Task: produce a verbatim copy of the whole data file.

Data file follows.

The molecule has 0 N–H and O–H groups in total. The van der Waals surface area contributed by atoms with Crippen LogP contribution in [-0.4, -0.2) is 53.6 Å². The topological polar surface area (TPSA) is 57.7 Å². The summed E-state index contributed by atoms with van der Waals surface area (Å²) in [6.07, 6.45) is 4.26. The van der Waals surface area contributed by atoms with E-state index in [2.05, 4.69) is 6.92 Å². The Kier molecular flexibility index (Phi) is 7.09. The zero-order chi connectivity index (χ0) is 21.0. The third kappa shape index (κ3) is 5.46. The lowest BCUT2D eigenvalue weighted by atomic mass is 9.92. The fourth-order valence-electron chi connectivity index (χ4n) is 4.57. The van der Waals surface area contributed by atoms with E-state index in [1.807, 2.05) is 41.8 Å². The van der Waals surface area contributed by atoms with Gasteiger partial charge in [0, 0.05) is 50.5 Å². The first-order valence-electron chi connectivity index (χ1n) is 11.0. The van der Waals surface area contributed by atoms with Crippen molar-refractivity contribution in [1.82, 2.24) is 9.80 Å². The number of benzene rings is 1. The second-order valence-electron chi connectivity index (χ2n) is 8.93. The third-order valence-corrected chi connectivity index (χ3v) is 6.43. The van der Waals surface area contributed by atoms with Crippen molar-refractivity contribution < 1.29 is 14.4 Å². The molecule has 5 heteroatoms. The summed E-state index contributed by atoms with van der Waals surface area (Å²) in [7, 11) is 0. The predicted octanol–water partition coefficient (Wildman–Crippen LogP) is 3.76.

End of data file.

The molecule has 0 N–H and O–H groups in total. The van der Waals surface area contributed by atoms with Crippen LogP contribution in [-0.4, -0.2) is 53.6 Å². The topological polar surface area (TPSA) is 57.7 Å². The summed E-state index contributed by atoms with van der Waals surface area (Å²) in [6.07, 6.45) is 4.26. The van der Waals surface area contributed by atoms with E-state index in [2.05, 4.69) is 6.92 Å². The Kier molecular flexibility index (Phi) is 7.09. The zero-order chi connectivity index (χ0) is 21.0. The third kappa shape index (κ3) is 5.46. The lowest BCUT2D eigenvalue weighted by atomic mass is 9.92. The fourth-order valence-electron chi connectivity index (χ4n) is 4.57. The van der Waals surface area contributed by atoms with E-state index in [1.807, 2.05) is 41.8 Å². The van der Waals surface area contributed by atoms with Gasteiger partial charge in [0, 0.05) is 50.5 Å². The first-order valence-electron chi connectivity index (χ1n) is 11.0. The van der Waals surface area contributed by atoms with Crippen molar-refractivity contribution in [1.82, 2.24) is 9.80 Å². The number of benzene rings is 1. The second-order valence-electron chi connectivity index (χ2n) is 8.93. The third-order valence-corrected chi connectivity index (χ3v) is 6.43. The van der Waals surface area contributed by atoms with Crippen molar-refractivity contribution < 1.29 is 14.4 Å². The molecule has 5 heteroatoms. The summed E-state index contributed by atoms with van der Waals surface area (Å²) in [7, 11) is 0. The predicted octanol–water partition coefficient (Wildman–Crippen LogP) is 3.76.